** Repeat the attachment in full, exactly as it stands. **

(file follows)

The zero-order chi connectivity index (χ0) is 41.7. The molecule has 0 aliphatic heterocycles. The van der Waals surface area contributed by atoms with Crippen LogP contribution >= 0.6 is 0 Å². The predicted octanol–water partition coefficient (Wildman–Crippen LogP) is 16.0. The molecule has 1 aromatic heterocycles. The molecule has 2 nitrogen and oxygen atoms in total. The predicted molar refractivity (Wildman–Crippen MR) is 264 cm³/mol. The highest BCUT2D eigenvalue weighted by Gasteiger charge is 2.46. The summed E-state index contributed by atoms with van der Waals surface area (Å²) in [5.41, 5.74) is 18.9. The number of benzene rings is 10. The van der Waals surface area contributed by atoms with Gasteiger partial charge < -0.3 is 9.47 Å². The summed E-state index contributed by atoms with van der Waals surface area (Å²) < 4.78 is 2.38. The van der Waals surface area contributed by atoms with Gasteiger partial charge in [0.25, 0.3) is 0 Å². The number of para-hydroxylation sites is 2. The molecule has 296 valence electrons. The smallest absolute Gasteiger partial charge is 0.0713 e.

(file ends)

The zero-order chi connectivity index (χ0) is 41.7. The molecule has 0 aliphatic heterocycles. The van der Waals surface area contributed by atoms with Crippen LogP contribution >= 0.6 is 0 Å². The predicted octanol–water partition coefficient (Wildman–Crippen LogP) is 16.0. The molecule has 1 aromatic heterocycles. The molecule has 2 nitrogen and oxygen atoms in total. The predicted molar refractivity (Wildman–Crippen MR) is 264 cm³/mol. The highest BCUT2D eigenvalue weighted by Gasteiger charge is 2.46. The summed E-state index contributed by atoms with van der Waals surface area (Å²) in [5.41, 5.74) is 18.9. The number of benzene rings is 10. The van der Waals surface area contributed by atoms with Gasteiger partial charge < -0.3 is 9.47 Å². The summed E-state index contributed by atoms with van der Waals surface area (Å²) < 4.78 is 2.38. The van der Waals surface area contributed by atoms with Gasteiger partial charge in [0.25, 0.3) is 0 Å². The number of para-hydroxylation sites is 2. The molecule has 296 valence electrons. The smallest absolute Gasteiger partial charge is 0.0713 e.